Somatostatin receptor subtypes 2 and 5 are associated with better survival in operable hepatitis B-related hepatocellular carcinoma following octreotide long-acting release treatment

Published on Friday, 20 June 2014


Liver resections for hepatocellular carcinoma (HCC) in cirrhotic livers are associated with early recurrence and poor survival.

Somatostatin analogues (SSAs) have been reported to inhibit cell proliferation by interacting with specific somatostatin receptors (SSTRs) 2 and 5.

The present study investigated whether SSTR expression in HCC was associated with the clinical outcome following octreotide long-acting release (LAR) treatment.

Paired tumor and cirrhotic liver samples were obtained following a liver resection from 99 patients with stage I-II HCC and HBV-related cirrhosis. The expression of SSTR2 and 5 was assessed using quantitative (q)PCR and immunohistochemistry.

The patients were classified into two groups, the high expression (n=47) and low expression (n=52) groups, based on the gene expression levels. The clinicopathological data and survival results of the two groups were compared.

When compared with the surrounding cirrhotic tissue, the SSTR2 and 5 mRNA levels were significantly decreased in the HCC tissue. There were no significant differences between the groups with respect to the baseline characteristics. The tumor recurrence rate was significantly lower in the high expression group compared with that of the low expression group (63.83% vs. 82.69%; P=0.033).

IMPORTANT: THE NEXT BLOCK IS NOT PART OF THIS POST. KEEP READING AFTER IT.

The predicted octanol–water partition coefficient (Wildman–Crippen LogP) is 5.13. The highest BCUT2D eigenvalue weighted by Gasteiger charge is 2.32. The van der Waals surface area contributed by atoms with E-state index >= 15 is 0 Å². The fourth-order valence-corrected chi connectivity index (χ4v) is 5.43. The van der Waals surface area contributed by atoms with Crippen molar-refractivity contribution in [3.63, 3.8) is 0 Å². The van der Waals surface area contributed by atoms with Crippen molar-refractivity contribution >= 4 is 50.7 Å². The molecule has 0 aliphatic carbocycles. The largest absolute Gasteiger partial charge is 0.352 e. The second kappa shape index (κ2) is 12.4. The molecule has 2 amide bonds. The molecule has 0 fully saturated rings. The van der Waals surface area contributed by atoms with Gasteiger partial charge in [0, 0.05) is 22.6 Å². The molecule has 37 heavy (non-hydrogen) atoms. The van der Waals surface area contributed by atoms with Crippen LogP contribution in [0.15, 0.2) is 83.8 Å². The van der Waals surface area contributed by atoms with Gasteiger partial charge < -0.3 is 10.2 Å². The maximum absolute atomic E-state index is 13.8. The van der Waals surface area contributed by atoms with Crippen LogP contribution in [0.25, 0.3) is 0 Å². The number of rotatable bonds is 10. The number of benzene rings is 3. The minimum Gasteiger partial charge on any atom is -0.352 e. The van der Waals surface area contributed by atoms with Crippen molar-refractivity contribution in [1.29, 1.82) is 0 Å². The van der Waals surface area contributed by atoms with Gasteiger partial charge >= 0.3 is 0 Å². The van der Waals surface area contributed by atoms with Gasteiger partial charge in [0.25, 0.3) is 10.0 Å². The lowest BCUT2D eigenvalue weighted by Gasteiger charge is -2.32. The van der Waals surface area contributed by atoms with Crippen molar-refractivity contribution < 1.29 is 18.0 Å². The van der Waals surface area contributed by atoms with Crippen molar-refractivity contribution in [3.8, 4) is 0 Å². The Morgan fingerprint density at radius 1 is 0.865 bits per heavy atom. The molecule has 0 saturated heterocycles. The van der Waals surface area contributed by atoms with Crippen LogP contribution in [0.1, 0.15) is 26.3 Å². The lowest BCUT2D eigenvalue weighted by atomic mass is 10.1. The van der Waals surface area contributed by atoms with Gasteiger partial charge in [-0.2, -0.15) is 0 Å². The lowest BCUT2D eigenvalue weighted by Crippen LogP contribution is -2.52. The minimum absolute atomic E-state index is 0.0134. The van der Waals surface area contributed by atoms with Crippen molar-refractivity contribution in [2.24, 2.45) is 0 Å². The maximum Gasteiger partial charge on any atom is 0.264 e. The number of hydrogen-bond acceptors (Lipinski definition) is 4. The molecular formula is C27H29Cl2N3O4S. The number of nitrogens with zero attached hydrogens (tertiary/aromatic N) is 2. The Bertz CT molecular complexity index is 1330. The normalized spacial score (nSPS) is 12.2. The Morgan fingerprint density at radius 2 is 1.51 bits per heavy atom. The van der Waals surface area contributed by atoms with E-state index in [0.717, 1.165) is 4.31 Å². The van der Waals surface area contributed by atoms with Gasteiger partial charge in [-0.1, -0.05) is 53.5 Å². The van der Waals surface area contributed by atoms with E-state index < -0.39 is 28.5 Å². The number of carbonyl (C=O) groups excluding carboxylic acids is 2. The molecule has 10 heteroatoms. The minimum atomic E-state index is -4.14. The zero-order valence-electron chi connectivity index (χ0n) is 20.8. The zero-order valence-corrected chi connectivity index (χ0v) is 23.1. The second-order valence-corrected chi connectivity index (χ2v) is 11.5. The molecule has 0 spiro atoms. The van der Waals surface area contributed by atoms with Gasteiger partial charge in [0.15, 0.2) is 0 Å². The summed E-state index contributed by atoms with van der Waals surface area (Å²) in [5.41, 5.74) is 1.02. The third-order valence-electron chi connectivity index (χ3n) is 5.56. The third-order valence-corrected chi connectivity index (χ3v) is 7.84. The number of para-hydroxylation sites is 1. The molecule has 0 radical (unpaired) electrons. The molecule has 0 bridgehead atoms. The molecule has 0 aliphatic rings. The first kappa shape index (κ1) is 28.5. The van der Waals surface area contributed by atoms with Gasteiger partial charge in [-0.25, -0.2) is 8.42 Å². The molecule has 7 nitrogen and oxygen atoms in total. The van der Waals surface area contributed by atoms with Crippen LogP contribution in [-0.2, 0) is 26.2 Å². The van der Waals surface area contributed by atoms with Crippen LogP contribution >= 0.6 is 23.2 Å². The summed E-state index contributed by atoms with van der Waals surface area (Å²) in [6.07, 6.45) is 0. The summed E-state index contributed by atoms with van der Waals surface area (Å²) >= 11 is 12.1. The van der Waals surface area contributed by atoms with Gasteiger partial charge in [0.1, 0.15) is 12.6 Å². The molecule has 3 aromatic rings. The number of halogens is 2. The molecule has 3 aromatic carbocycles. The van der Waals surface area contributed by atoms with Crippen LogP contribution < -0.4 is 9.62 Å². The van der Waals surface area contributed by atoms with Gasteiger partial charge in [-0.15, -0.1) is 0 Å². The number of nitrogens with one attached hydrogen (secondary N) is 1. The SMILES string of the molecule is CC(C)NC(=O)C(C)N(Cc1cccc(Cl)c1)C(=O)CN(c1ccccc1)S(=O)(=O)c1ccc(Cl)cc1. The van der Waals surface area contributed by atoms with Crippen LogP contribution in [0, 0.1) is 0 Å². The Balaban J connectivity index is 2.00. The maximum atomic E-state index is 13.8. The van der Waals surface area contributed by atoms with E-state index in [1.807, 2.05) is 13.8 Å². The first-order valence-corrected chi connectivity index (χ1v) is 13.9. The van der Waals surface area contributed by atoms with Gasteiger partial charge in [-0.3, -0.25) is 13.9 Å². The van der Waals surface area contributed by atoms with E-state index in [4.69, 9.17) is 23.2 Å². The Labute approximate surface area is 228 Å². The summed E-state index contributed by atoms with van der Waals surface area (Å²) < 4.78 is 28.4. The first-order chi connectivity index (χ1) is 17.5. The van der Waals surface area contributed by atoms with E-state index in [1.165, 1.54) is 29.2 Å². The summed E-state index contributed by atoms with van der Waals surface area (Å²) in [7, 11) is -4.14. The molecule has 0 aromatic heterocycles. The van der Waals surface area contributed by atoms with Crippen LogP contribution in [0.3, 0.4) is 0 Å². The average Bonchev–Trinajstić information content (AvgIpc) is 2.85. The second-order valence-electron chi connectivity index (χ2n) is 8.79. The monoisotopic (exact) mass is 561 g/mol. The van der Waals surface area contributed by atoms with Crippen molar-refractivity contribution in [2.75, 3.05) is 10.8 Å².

The 1-, 3- and 5-year disease-free and overall survival rates of the high expression group were 97, 89 and 71% and 98, 89 and 74%, respectively. The survival time of the members of the high expression group was longer compared with that of the low expression group.

The multivariate analysis revealed that the TNM-7 stage and SSTR2 expression were independent prognostic factors for survival.

In conclusion, SSTR mRNA expression correlated with survival in patients with early-stage hepatitis B virus (HBV)-related HCC who were treated with octreotide LAR following surgery. The inhibitory effects of SSAs on tumor growth may be mediated by SSTR expression.



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